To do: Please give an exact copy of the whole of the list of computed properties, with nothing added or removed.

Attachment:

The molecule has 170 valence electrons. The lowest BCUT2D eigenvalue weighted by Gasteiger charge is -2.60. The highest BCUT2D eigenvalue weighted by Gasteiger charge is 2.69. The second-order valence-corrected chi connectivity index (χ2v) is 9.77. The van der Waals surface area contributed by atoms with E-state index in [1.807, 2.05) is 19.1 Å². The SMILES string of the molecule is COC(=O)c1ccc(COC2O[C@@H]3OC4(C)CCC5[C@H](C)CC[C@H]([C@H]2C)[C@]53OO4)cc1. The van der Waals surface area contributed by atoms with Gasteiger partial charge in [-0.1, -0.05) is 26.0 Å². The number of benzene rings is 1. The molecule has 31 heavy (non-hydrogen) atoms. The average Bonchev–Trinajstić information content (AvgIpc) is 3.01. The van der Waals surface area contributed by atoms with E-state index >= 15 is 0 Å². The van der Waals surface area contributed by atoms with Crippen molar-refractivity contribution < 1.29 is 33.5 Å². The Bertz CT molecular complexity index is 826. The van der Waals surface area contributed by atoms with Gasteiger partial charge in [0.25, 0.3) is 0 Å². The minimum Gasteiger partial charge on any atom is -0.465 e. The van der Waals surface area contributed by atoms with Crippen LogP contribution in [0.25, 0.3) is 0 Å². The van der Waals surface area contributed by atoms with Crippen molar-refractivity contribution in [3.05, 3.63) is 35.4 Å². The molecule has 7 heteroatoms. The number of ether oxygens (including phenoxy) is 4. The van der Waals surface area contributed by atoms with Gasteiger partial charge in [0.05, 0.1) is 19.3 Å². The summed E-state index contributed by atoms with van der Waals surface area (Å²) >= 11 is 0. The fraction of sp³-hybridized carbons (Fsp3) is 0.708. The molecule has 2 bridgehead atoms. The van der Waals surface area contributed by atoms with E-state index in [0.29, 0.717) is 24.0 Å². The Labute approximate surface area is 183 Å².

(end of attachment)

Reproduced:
The molecule has 170 valence electrons. The lowest BCUT2D eigenvalue weighted by Gasteiger charge is -2.60. The highest BCUT2D eigenvalue weighted by Gasteiger charge is 2.69. The second-order valence-corrected chi connectivity index (χ2v) is 9.77. The van der Waals surface area contributed by atoms with E-state index in [1.807, 2.05) is 19.1 Å². The SMILES string of the molecule is COC(=O)c1ccc(COC2O[C@@H]3OC4(C)CCC5[C@H](C)CC[C@H]([C@H]2C)[C@]53OO4)cc1. The van der Waals surface area contributed by atoms with Gasteiger partial charge in [-0.1, -0.05) is 26.0 Å². The number of benzene rings is 1. The molecule has 31 heavy (non-hydrogen) atoms. The average Bonchev–Trinajstić information content (AvgIpc) is 3.01. The van der Waals surface area contributed by atoms with E-state index >= 15 is 0 Å². The van der Waals surface area contributed by atoms with Crippen molar-refractivity contribution < 1.29 is 33.5 Å². The Bertz CT molecular complexity index is 826. The van der Waals surface area contributed by atoms with Gasteiger partial charge in [0.25, 0.3) is 0 Å². The minimum Gasteiger partial charge on any atom is -0.465 e. The van der Waals surface area contributed by atoms with Crippen LogP contribution in [0.25, 0.3) is 0 Å². The van der Waals surface area contributed by atoms with Crippen molar-refractivity contribution in [3.05, 3.63) is 35.4 Å². The molecule has 7 heteroatoms. The number of ether oxygens (including phenoxy) is 4. The van der Waals surface area contributed by atoms with Gasteiger partial charge in [0.05, 0.1) is 19.3 Å². The summed E-state index contributed by atoms with van der Waals surface area (Å²) >= 11 is 0. The fraction of sp³-hybridized carbons (Fsp3) is 0.708. The molecule has 2 bridgehead atoms. The van der Waals surface area contributed by atoms with E-state index in [0.29, 0.717) is 24.0 Å². The Labute approximate surface area is 183 Å².